League tables don’t lie and at the end of the Division 1 season a few months back the top four teams in the country were, in no particular order, Dublin, Galway, Tyrone and Monaghan.
And here we are at the All-Ireland semi-final stage and the same four are the only teams left standing.
The Dubs play the Tribesmen in the first semi-final at Croke Park next Saturday, with an all-Ulster clash the following day.
This was the first year of the Super 8s, the new-look All-Ireland quarter-finals that were supposed to inject a bit more life and glamour into the football championship.
On the most basic measure they’ve been a success, with the four top teams where they’re supposed to be and still competing for Sam Maguire.
The format has also proven popular with the players that got to feature in it because they got to play three games in four weeks rather than endure the lengthy waits that are so commonplace during the GAA summer.
Donegal captain Michael Murphy said: "We had games every couple of weeks, even in Ulster, and it’s a format players like - you get up, you get on the horse, you play and then you recover for another game.
"As a group of footballers that’s what you want - you don’t want these four and five-week breaks between games because that does nobody any good.
"We can’t complain with the Super 8s; the two best teams ultimately in our group went through, the same on the other side so the top four teams are competing in the All-Ireland semi-final on merit and based on what they did in the group stages. It’s all about results."
The Dubs are the only team to reach this point with a 100 per cent winning record this summer, with Galway having suffered only one defeat.
Monaghan lost one and drew one while Tyrone are the first team to make it to an All-Ireland football semi-final having already lost two Championship games - to Monaghan in Ulster and Dublin in Super 8s Group 2.
Croke Park will be relieved that both groups were live propositions going into the final weekend, with something to play for in three of the four games.
Only Dublin v Roscommon was a dead-rubber and the fact that the Rossies were staring down the barrel of a fourth Championship defeat of the summer should give organisers pause for thought.
Tyrone-Donegal was a winner-takes-it-all clash at a packed ground in Ballybofey and the sides delivered a thrill-a-minute in an exciting, see-saw second half. The atmosphere once again showed the value of taking big games on the road to provincial venues.
While Galway were already through, Monaghan still needed a draw to be sure of progressing and as it happened their win sealed top spot in Group 1. Kerry could have gone through with just one win under their belts against a Kildare side already out, but that scenario was avoided with the result in Salthill.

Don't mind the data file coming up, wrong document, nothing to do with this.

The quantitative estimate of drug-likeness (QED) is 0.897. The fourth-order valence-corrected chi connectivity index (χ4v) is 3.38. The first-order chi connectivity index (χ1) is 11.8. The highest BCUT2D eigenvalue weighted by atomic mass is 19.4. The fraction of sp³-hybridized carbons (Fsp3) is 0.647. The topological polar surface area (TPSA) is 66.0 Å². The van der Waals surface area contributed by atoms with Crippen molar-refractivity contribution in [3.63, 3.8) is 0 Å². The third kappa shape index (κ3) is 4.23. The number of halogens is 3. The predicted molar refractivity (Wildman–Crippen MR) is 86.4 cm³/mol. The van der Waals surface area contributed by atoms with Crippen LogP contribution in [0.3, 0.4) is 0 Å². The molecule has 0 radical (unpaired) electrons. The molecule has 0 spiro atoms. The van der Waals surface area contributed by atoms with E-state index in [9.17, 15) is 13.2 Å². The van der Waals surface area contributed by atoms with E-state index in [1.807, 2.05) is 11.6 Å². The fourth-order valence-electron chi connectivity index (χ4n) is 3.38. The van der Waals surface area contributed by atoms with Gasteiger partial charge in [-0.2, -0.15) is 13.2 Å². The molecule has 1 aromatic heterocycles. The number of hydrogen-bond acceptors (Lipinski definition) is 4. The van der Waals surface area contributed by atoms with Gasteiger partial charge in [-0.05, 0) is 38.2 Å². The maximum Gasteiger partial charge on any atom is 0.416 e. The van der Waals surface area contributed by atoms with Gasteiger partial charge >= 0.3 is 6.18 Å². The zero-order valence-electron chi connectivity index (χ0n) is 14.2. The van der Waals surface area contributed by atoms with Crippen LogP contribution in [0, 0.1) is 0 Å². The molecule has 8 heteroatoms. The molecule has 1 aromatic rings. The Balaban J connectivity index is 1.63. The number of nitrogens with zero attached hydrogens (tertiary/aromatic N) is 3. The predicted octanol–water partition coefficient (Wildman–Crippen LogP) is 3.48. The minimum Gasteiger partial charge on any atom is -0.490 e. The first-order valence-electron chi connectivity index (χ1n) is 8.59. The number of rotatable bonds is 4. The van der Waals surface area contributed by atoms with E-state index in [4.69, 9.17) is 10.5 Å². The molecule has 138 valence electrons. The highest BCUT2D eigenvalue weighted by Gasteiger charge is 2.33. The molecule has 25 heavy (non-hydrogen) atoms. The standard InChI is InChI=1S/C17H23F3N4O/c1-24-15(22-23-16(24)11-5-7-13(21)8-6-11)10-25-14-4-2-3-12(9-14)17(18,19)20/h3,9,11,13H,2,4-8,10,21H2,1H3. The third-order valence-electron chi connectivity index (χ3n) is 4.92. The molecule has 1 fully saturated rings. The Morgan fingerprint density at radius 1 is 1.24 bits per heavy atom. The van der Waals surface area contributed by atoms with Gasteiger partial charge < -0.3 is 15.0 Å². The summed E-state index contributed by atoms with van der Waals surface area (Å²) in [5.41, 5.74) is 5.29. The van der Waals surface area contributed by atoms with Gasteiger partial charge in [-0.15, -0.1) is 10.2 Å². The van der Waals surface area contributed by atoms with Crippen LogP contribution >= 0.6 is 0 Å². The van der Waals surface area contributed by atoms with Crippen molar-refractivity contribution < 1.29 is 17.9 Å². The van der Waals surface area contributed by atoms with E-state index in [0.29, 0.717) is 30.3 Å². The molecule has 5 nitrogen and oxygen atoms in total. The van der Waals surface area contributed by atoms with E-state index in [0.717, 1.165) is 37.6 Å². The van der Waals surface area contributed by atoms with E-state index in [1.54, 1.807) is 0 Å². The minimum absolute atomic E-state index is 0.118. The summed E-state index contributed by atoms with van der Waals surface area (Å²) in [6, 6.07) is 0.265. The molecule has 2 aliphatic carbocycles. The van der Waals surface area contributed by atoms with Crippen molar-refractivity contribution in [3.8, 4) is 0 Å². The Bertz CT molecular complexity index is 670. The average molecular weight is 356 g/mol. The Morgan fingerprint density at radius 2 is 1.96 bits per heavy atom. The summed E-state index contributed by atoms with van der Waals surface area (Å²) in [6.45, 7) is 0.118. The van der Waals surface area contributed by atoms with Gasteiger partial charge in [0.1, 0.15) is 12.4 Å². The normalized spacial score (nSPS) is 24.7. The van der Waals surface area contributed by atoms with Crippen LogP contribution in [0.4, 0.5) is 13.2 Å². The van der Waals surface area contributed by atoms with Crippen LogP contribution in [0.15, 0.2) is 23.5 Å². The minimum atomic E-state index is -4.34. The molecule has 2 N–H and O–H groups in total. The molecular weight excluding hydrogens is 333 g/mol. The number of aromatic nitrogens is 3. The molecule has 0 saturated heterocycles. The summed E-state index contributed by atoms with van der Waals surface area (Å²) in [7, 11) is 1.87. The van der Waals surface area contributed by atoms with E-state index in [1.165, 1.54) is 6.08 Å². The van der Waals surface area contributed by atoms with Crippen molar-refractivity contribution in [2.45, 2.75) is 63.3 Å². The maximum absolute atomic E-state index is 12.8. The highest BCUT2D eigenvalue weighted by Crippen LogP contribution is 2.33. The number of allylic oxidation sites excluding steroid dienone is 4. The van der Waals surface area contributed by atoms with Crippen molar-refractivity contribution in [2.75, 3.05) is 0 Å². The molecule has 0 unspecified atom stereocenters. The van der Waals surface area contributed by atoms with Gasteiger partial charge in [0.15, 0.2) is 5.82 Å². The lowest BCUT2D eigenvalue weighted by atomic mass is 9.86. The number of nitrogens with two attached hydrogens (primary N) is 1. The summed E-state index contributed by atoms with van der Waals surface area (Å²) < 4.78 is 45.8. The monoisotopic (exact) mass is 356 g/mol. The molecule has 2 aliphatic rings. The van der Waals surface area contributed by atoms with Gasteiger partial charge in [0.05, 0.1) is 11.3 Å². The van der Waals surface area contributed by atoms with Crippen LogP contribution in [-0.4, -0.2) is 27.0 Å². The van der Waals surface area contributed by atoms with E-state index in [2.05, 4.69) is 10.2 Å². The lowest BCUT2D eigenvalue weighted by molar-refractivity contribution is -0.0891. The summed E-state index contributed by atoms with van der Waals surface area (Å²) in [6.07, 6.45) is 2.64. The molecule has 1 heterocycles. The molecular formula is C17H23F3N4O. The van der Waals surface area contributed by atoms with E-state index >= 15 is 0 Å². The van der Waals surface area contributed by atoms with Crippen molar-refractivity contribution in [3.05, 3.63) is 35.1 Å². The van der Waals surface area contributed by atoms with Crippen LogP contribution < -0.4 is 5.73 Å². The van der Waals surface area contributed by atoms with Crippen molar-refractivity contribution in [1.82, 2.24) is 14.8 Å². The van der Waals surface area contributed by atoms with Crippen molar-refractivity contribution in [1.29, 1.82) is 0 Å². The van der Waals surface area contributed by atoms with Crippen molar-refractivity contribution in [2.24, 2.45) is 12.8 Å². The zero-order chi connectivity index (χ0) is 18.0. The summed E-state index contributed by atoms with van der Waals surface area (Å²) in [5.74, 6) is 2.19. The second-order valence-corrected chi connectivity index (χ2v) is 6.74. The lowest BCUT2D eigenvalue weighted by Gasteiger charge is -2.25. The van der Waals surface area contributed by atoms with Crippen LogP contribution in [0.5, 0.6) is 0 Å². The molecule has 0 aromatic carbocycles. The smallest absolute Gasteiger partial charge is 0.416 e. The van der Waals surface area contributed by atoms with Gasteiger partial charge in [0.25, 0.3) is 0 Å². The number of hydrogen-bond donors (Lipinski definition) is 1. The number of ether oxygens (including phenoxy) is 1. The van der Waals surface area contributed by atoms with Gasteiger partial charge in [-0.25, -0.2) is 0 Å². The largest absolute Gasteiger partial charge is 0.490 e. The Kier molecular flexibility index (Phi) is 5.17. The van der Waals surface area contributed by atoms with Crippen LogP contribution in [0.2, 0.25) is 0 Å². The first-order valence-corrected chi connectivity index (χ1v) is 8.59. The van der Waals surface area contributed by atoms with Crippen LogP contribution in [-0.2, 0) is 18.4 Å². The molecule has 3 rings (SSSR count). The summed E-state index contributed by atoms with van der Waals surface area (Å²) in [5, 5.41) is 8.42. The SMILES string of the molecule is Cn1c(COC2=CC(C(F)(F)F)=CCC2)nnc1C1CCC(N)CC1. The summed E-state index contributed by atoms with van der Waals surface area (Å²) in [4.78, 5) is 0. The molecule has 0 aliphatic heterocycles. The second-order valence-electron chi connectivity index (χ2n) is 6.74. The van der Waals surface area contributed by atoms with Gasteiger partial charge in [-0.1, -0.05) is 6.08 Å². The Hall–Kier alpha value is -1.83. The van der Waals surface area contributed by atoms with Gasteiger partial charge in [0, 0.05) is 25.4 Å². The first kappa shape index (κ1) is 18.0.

The Super 8s is with us as a three-year experiment and when Croke Park sit down to review the 2018 edition they would do well take note of a number of anomalies and make changes ahead of next season.
The fact that Dublin get to play two games at Croke Park has been well debated and it hardly seems right that the strongest team in the country gets home advantage twice, no matter what anyone says about neutral venues.
The opening round of fixtures should see the four provincial champions play at home, not at GAA Headquarters. This would give them a tangible reward for winning silverware and offer them the best possible chance of starting off the group stage with a win.
The middle set of games could be played at Croke Park, if the Association remain fixed on the idea of having a major football weekend in Dublin in July, as every team will still have something to play for at this stage and fans would remain engaged.
Something that’s certain to be looked at is the time-frame that the Super 8s are slotted into as part of the Championship calendar as a whole.
Everything feels very compressed, three games in four weeks, and teams only getting between six and eight days preparation time for their All-Ireland semi-final.
Monaghan are at this stage of the competition for the first time since 1988 and the joy that greeted their win over Galway in Salthill, with thousands of fans invading the pitch and celebrating their moment with their players, was everything good about the GAA.
But rather than have a bit of time to enjoy their win, players and fans are straight away thinking of Croke Park the following weekend. It’s unlikely that the squad were even allowed to let off a bit of steam after the game - something that a fortnight’s break would allow.
Ultimately, the Super 8s does nothing for any of the teams locked outside of football's elite and the new format merely puts further distance between the haves and the have-nots. The real benefit of a group stage would be felt earlier in the competition, offering every side more game time.